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From my Manhattan Window (1 Viewer)

Pinewood

New York correspondent
United States
Autumn, at last

Hello all,

From yesterday, through this morning, we had high winds and more than 8 cm of rain. This morning, when the temperature was about 9ºC, the paths were covered with leaves, branches and conkers . Still the best colours are on the sugar maple trees.

A winter bird, northern shovellers have arrived. I saw my first one, today, on Turtle Pond.

Happy bird watching,
Arthur
 

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Pinewood

New York correspondent
United States
Hello,

I got another glimpse of a red bellied woodpecker and the pleasure of my first sighting of the season hooded mergansers both on Turtle Pond and on the Reservoir. I am still seeing American coots on the Reservoir. Finally, Central Park Lake is beginning to look autumnal.
Bird images by Louis Agassiz Fuertes; Central Park Lake photographed with my iPod Touch.

Happy bird watching,
Arthur
 

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KC Foggin

Super Moderator
Staff member
Opus Editor
Supporter
United States
That's a lovely image Arthur! No colored leaf display down here. Just dead leaves. Wonder why?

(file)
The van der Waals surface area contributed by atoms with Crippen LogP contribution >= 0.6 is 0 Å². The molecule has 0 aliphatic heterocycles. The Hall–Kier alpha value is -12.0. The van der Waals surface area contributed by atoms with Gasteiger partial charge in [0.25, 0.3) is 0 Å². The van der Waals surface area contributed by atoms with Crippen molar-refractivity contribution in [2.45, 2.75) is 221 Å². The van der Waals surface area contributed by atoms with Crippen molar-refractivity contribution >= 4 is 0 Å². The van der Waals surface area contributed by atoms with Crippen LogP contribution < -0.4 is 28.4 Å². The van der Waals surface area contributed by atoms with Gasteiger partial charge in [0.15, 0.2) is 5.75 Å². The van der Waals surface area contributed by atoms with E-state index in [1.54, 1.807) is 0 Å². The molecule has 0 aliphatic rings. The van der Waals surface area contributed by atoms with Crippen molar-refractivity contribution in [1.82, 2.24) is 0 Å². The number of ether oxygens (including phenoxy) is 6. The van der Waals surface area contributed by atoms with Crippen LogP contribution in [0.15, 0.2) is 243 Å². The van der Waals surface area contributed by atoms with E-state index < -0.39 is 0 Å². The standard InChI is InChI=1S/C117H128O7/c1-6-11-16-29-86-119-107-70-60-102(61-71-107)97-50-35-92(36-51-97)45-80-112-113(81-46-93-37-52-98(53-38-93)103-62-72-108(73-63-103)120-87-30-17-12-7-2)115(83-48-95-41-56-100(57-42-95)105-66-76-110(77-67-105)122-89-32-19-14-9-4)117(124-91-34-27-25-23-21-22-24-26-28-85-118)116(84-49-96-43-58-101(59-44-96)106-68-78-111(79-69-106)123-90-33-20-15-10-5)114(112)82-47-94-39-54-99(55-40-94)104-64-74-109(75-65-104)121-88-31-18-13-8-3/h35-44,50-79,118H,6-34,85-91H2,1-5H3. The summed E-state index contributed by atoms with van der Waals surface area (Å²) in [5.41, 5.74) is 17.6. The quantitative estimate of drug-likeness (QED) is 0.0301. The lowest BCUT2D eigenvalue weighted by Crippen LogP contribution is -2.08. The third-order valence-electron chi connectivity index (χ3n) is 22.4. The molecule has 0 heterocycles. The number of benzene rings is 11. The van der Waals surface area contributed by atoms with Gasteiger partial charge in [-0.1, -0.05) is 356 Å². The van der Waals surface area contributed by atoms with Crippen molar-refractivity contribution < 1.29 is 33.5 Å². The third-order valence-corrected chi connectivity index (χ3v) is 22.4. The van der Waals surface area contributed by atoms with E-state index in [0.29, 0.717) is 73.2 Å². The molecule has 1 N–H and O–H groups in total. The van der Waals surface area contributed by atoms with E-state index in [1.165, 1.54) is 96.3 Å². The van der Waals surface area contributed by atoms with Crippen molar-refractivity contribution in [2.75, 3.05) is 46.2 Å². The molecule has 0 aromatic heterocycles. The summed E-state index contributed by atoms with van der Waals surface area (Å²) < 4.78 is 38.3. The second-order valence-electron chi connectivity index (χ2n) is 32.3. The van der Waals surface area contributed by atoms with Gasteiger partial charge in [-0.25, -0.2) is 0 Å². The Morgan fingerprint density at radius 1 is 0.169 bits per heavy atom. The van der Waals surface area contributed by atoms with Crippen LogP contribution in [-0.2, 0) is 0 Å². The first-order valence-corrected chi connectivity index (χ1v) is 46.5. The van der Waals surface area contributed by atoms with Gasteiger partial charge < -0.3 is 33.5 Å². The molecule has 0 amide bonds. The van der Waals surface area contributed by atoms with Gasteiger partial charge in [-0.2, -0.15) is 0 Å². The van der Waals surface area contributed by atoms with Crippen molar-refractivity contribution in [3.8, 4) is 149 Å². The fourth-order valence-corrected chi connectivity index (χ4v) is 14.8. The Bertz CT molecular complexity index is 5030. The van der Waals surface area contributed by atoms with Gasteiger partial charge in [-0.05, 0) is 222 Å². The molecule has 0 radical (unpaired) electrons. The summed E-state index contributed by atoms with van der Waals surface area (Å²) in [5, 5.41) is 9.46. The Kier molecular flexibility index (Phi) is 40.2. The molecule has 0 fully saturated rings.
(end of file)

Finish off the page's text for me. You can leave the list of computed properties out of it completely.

Pinewood

New York correspondent
United States
That's a lovely image Arthur! No colored leaf display down here. Just dead leaves. Wonder why?

Hello KC,

I would guess that you have had ample rain and mild weather.

Upstate New York and New England experiences very weak autumnal colouring.

Happy bird watching,
Arthur :hi:
 

ceasar

Well-known member
Arthur and KC,

We have also experienced very weak autumnal coloring in the Pocono Plateau of Northeastern PA this fall after a dry summer. Most of the leaves will have fallen shortly except for the Oak trees.

Bob
 

Pinewood

New York correspondent
United States
waterfowl

Hello all,

On Sunday, I had the pleasure of seeing two pairs of buffleheads on the Reservoir.

Today, I paid another visit to the Jamaica Bay Wildlife Refuge. Aside from shovel[l]ers, an egret, a pie billed grebe, and ruddy ducks, I spotted American black ducks, rafts of brant, spotted sandpipers, a life bird a merlin. The images are from The Birds of New York, by Eaton, The New York State Museum, 1912-1914. The images were drawn by Louis Agassiz Fuertes. I should note that the merlin, falco columbaris, was listed as a pigeon hawk. Fortunately, I found the Latin name in Peterson's guide and could use it to find the images.

At the Jamaica Bay Wildlife Refuge, the West Pond was breached by tropical super storm Sandy. This artificial pond then filled with sea water. Now that the breach has been repaired the pond is slowly returning to fresh water.

Happy bird watching,
Arthur :scribe:
 

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Pinewood

New York correspondent
United States
Local waterfowl

Hello all,

Sometime last week, I saw a song sparrow, perhaps the last of the season. A black capped chickadee, last week, and a fox sparrow, today, were firsts for the season.

I am still seeing hooded mergansers on both the Reservoir and Turtle Pond. Today, on the Reservoir, were more hooded merganser, mallards, norther shovel[l[ers, many ruddy ducks, coots, buffleheads, wood ducks and a pie billed grebe